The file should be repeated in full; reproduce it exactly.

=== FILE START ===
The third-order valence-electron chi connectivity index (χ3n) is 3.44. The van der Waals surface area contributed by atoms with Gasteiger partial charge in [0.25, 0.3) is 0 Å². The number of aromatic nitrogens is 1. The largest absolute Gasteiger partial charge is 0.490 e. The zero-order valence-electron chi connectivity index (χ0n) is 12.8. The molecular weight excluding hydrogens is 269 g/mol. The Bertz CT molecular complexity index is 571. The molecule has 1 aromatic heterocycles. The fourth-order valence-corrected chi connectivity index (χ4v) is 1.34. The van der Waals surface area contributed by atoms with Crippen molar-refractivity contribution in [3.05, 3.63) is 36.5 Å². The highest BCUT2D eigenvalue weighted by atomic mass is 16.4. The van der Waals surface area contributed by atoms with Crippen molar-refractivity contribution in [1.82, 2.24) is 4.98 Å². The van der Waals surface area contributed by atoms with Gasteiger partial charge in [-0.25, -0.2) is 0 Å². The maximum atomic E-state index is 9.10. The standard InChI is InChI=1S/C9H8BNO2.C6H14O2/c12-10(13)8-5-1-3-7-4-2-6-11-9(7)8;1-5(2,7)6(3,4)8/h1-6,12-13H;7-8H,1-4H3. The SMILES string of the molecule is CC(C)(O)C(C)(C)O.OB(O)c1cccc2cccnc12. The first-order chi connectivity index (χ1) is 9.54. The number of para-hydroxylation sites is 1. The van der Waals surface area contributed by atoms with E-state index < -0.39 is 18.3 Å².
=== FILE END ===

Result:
The third-order valence-electron chi connectivity index (χ3n) is 3.44. The van der Waals surface area contributed by atoms with Gasteiger partial charge in [0.25, 0.3) is 0 Å². The number of aromatic nitrogens is 1. The largest absolute Gasteiger partial charge is 0.490 e. The zero-order valence-electron chi connectivity index (χ0n) is 12.8. The molecular weight excluding hydrogens is 269 g/mol. The Bertz CT molecular complexity index is 571. The molecule has 1 aromatic heterocycles. The fourth-order valence-corrected chi connectivity index (χ4v) is 1.34. The van der Waals surface area contributed by atoms with Crippen molar-refractivity contribution in [3.05, 3.63) is 36.5 Å². The highest BCUT2D eigenvalue weighted by atomic mass is 16.4. The van der Waals surface area contributed by atoms with Crippen molar-refractivity contribution in [1.82, 2.24) is 4.98 Å². The van der Waals surface area contributed by atoms with Gasteiger partial charge in [-0.25, -0.2) is 0 Å². The maximum atomic E-state index is 9.10. The standard InChI is InChI=1S/C9H8BNO2.C6H14O2/c12-10(13)8-5-1-3-7-4-2-6-11-9(7)8;1-5(2,7)6(3,4)8/h1-6,12-13H;7-8H,1-4H3. The SMILES string of the molecule is CC(C)(O)C(C)(C)O.OB(O)c1cccc2cccnc12. The first-order chi connectivity index (χ1) is 9.54. The number of para-hydroxylation sites is 1. The van der Waals surface area contributed by atoms with E-state index < -0.39 is 18.3 Å².